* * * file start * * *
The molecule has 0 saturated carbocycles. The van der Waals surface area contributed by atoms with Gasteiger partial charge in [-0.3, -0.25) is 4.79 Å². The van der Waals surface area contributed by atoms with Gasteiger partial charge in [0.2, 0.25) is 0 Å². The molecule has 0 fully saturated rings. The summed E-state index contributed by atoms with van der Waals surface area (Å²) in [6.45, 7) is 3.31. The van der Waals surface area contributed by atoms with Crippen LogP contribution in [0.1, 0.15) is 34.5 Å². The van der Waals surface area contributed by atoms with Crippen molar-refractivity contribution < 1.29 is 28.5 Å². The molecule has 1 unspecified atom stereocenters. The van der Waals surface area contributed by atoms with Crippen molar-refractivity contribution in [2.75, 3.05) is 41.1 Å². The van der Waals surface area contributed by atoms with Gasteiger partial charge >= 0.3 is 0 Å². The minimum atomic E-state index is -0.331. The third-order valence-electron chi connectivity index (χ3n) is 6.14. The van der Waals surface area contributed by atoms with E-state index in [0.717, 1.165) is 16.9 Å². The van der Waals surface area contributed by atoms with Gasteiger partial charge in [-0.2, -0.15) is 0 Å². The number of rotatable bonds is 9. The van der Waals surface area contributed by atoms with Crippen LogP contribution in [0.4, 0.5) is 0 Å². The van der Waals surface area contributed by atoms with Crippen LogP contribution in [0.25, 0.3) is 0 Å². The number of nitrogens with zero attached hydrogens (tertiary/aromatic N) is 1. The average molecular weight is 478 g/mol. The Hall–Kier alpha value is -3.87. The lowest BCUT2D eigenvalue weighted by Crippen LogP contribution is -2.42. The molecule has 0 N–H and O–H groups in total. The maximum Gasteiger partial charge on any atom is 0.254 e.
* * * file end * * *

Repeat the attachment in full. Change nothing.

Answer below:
The molecule has 0 saturated carbocycles. The van der Waals surface area contributed by atoms with Gasteiger partial charge in [-0.3, -0.25) is 4.79 Å². The van der Waals surface area contributed by atoms with Gasteiger partial charge in [0.2, 0.25) is 0 Å². The molecule has 0 fully saturated rings. The summed E-state index contributed by atoms with van der Waals surface area (Å²) in [6.45, 7) is 3.31. The van der Waals surface area contributed by atoms with Crippen LogP contribution in [0.1, 0.15) is 34.5 Å². The van der Waals surface area contributed by atoms with Crippen molar-refractivity contribution < 1.29 is 28.5 Å². The molecule has 1 unspecified atom stereocenters. The van der Waals surface area contributed by atoms with Crippen molar-refractivity contribution in [2.75, 3.05) is 41.1 Å². The van der Waals surface area contributed by atoms with Gasteiger partial charge >= 0.3 is 0 Å². The minimum atomic E-state index is -0.331. The third-order valence-electron chi connectivity index (χ3n) is 6.14. The van der Waals surface area contributed by atoms with E-state index in [0.717, 1.165) is 16.9 Å². The van der Waals surface area contributed by atoms with Gasteiger partial charge in [-0.2, -0.15) is 0 Å². The number of rotatable bonds is 9. The van der Waals surface area contributed by atoms with Crippen LogP contribution in [0.4, 0.5) is 0 Å². The van der Waals surface area contributed by atoms with Crippen LogP contribution in [0.25, 0.3) is 0 Å². The number of nitrogens with zero attached hydrogens (tertiary/aromatic N) is 1. The average molecular weight is 478 g/mol. The Hall–Kier alpha value is -3.87. The lowest BCUT2D eigenvalue weighted by Crippen LogP contribution is -2.42. The molecule has 0 N–H and O–H groups in total. The maximum Gasteiger partial charge on any atom is 0.254 e.